ASCIIMath creating images

Tuesday, February 2, 2016

The Selective Binaural Beamformer: It's out!


After six or so months of going through the peer review gauntlet, our paper on the Selective Binaural Beamformer (or simply SBB) is finally published.  Thanks to all my coauthors (Menno, Daniel, Simon, and Steven) as well as the reviewers (especially reviewer #2, who gave very tough but important feedback) I think this became a very nice paper.  Please go ahead and read it at http://www.asp.eurasipjournals.com/content/2016/1/12 (EURASIP Journal on Advances in Signal Processing, full title "Speech enhancement for multimicrophone binaural hearing aids aiming to preserve the spatial auditory scene"): it's open access, one can read it either at the above address or download a PDF (see the right sidebar on the linked page).  Being open access, it's free and CC-A 4.0 licensed. 

The basic idea behind the algorithm is this: Normally, if using a beamforming algorithm on a binaural hearing aid, the entire auditory image will collapse to the position of the beam direction, that is ALL sound will appear (to the hearing aid user) to originate from the same location.  Various methods have been proposed to fix this - Simon Doclo in particular has done a lot of work on this topic (which is why it was so helpful to have him as coauthor).  My approach to this problem was to take the signal in the STFT domain (ie, the signal is divided into discrete short time frames and narrow frequency bins) and in each "bin" (time-frequency unit) make a decision if the target signal is dominant, or if the background noise is dominant.  In the first case, I use the beamformer output: the signal is enhanced, collapsed, but that's OK - it _should_ be coming from the target direction anyways.  In the second case, I simply use the signal as it comes from the two microphones closest to the ear canal, without processing - hence there is (almost) no difference from the "real" signal reaching the ears.  So, all the benefit of the beamformer without the nasty collapse of the auditory field!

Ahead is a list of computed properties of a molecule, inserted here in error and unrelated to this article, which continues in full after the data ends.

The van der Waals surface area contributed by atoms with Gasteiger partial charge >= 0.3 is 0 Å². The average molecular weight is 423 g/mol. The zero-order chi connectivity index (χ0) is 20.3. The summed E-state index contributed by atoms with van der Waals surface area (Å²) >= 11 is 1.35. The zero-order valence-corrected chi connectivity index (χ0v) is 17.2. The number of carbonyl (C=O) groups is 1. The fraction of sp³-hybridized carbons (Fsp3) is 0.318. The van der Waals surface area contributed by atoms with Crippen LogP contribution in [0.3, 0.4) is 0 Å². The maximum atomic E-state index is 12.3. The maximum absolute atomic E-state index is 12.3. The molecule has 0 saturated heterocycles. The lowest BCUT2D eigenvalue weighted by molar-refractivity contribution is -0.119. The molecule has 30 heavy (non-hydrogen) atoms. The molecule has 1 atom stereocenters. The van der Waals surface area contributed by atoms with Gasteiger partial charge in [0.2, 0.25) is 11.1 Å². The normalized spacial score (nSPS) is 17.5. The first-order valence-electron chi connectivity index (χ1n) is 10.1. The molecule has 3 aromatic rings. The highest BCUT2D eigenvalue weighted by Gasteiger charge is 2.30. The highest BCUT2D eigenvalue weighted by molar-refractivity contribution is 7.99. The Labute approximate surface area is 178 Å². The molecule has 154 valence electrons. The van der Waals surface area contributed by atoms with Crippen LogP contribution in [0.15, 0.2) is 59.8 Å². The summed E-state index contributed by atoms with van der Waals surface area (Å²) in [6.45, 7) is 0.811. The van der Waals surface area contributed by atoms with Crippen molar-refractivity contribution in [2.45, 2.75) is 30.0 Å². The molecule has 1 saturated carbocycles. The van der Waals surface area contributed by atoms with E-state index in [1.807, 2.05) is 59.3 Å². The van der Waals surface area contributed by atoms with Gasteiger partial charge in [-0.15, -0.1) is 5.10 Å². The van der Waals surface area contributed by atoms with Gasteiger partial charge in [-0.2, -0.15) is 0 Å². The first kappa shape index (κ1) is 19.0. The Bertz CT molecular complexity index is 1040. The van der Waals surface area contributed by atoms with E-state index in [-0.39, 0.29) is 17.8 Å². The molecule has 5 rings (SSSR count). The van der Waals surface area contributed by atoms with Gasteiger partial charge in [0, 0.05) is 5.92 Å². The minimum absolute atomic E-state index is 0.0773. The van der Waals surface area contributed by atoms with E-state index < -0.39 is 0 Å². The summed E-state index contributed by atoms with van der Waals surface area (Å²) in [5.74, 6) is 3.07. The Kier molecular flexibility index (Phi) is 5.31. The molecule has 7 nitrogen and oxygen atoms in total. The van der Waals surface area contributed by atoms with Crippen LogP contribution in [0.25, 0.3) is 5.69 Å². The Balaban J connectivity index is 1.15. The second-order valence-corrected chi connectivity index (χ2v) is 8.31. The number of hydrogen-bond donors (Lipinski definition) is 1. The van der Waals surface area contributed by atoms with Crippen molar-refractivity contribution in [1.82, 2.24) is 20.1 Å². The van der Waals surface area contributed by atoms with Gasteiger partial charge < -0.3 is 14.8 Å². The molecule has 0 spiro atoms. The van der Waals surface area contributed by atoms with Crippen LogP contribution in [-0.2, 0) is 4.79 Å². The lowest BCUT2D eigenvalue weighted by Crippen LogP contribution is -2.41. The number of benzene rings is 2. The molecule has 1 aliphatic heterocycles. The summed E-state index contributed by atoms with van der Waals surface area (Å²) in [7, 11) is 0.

...Well, mostly.  The tricky part is to make a good speech/noise decision (or actually a "target signal"/background noise decision).  But there's a fancy SNR estimator in there, from Adam Kuklasinski (see ref. 19 - I met him in Lisbon where he presented it at EUSIPCO), and that works pretty well.

So if this is the kind of thing that seems interesting to you, read the paper - and I will post some of the sample files (that were used during subjective testing) soonish on my personal homepage.